The village in Scotland is Skinflats. It’s home to 350 people. The latest bus timetable somehow renamed the village Skinflints.
The old timetables were taken out of circulation and a new one distributed. No harm done and even the folks who live there had a chuckle.
- Daily Record
by Adena Schutzberg on 01/30 at 10:03 AM |
Just the other day Maryn McKenna at Poynter (the website for journalists; I read it because I’m not trained as one) highlighted something I’d run into for years: local papers not including their location on each page. The articles are typically fine but if you arrive there via your favorite search engine, you have very little geographic context, unless you know there is only one such county with that name and in which state it belongs. Oh, you can try to tease out location from ads or weather information, but it’d be far better to have the location clearly stated in say a footer.
Now, onto another challenge the Web brings to the media. This one also involves geography, but in a different way. It’s the challenge of the orphan map. The user of a search engine will find a map. Here’s one from the Charlotte Observer. It’s an ok map, but where’s the context? How would I find the article that references the map? There’s no link on the map’s page. So, one must go back the main page of the paper website and either find the article there or do another search. I found the referencing article under “local news”. I propose such stories always include a clear statement about the source article and a link.
by Adena Schutzberg on 01/30 at 09:42 AM |
You may not know the name Mark Gorton, but he’s the guy with the money that funded GeoServer and some of the other open source goodies available for geospatial analysis. In 1999 he founded The Open Planning Project, TOPP, the geospatial division of which now has been renamed OpenGeo. The article highlights how the money from one community driven effort (P2P data sharing company LimeWire) allowed him to pursue a dream of open tools for urban planning.
One quotes stood out for me:
“It [open access to geodata] didn’t really exist before [GeoServer]. Most of the data was run on software from a company called Esri [sic]. Government agencies have this data, but it’s all running on proprietary systems and you couldn’t get access to it, or it was very hard to get access to it.” - Gorton
He is one of the visionaries who are helping morph GIS for these times.
- Wired Epicenter Blog
by Adena Schutzberg on 01/30 at 09:14 AM |
The Seattle Times blog that covers Microsoft tallies the 72 jobs the company has posted in Washington state since its layoffs last week. Some of the jobs offer insights into some geospatial projects.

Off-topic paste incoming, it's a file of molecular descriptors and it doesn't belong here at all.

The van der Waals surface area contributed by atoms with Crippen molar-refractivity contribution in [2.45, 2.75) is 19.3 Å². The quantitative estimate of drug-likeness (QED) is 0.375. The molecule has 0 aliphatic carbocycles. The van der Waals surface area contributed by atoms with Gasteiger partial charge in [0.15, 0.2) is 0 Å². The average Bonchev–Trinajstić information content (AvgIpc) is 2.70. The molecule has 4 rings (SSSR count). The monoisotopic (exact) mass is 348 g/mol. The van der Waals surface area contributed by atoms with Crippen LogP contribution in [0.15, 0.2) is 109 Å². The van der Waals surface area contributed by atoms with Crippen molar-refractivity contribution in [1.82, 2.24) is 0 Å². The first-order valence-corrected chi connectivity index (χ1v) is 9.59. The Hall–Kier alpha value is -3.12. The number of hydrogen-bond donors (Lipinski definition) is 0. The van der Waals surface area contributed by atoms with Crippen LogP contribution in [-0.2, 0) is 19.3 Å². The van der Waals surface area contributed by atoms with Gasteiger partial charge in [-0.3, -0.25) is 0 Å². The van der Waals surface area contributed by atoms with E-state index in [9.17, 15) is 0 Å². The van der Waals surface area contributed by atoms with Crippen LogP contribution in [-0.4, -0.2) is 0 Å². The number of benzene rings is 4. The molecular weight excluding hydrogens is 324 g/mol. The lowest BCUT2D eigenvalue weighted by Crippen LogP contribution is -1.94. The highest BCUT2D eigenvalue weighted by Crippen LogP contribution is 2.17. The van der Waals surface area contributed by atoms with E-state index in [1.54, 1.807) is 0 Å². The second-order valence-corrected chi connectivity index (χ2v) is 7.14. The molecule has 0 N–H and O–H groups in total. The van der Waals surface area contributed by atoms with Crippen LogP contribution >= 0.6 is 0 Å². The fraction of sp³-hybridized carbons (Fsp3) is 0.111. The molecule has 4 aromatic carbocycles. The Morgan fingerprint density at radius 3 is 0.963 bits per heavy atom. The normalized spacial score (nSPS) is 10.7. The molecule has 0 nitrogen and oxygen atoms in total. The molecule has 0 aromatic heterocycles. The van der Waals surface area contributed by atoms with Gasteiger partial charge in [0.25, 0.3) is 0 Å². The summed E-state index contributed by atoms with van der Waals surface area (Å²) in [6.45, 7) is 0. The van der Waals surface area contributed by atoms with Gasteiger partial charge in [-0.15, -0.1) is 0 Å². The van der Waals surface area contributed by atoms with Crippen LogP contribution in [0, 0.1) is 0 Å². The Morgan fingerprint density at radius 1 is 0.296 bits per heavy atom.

Windows Live and MSN are also hiring locally, with at least a dozen openings out of the 72 posted in the past week. One posting described a “newly formed” MSN/Virtual Earth Core Platform team that will “define how developers, media producers, and businesses create, deploy, manage, and monetize one of the largest online networks on the planet.”
(The job posting also had some interesting usage stats about MSN and Virtual Earth: “over 600 internally developed sites serving 284M unique users/month and 15.5B pageviews/month. Those sites consume hundreds of applications/services, run over 400,000 feed ingestion jobs each day, and are served globally to 44 markets via 6 datacenters. Virtual Earth powers over 3000 enterprise customers and the Live Maps, Local Search, and 3D products.”)
Another want ad for a software development engineer outlined “a brand new MSN website focusing on local people, activities, and businesses. ... By combining the best of local content destinations (like City Guides and Weather) with the power of local search, we are embarking on a cutting-edge project to revolutionize the way people consume local content.”
The company’s Live Labs is also hiring, including the Seadragon team that helped bring Photosynth to market.
by Adena Schutzberg on 01/30 at 06:00 AM |
U.S. News and World Report’s cover story of their special year-end report promoted the "50 Ways to Improve Your Life in 2009 (12/18/2008 issue)." Curiously, one of those ways was "geotagging your photos." I took this to heart and immediately ran out and bought a Blackberry Storm. Perhaps you’ve followed my trials and tribulations on Twitter as it hasn’t improved my life in ways I was hoping. But, if part of my job was to cover this industry, why not jump into the fray and invest my time on something that was supposed to be fun too. Might as well, since all of the social media in which we have invested at Directions surely tests the balance of worthwhile reporting, marketing and time-frittering anyway. You should know that Twittering and getting a LinkedIn account were advised as well. Having checked those boxes, it was on to geotagging in a more productive way.
I’ve used Flickr in the past so it wasn’t just about geotagging. This was more about cutting out a step in the process and seeing if it really worked. Again, nothing new to those who already have an iPhone or use the Eye-fi SD card. It was as much about testing the Storm as it was about improving a process that would support my ability to cover the news. And what I found was that nothing is as easy as it sounds and productivity comes at a price…
by Joe Francica on 01/29 at 03:17 PM |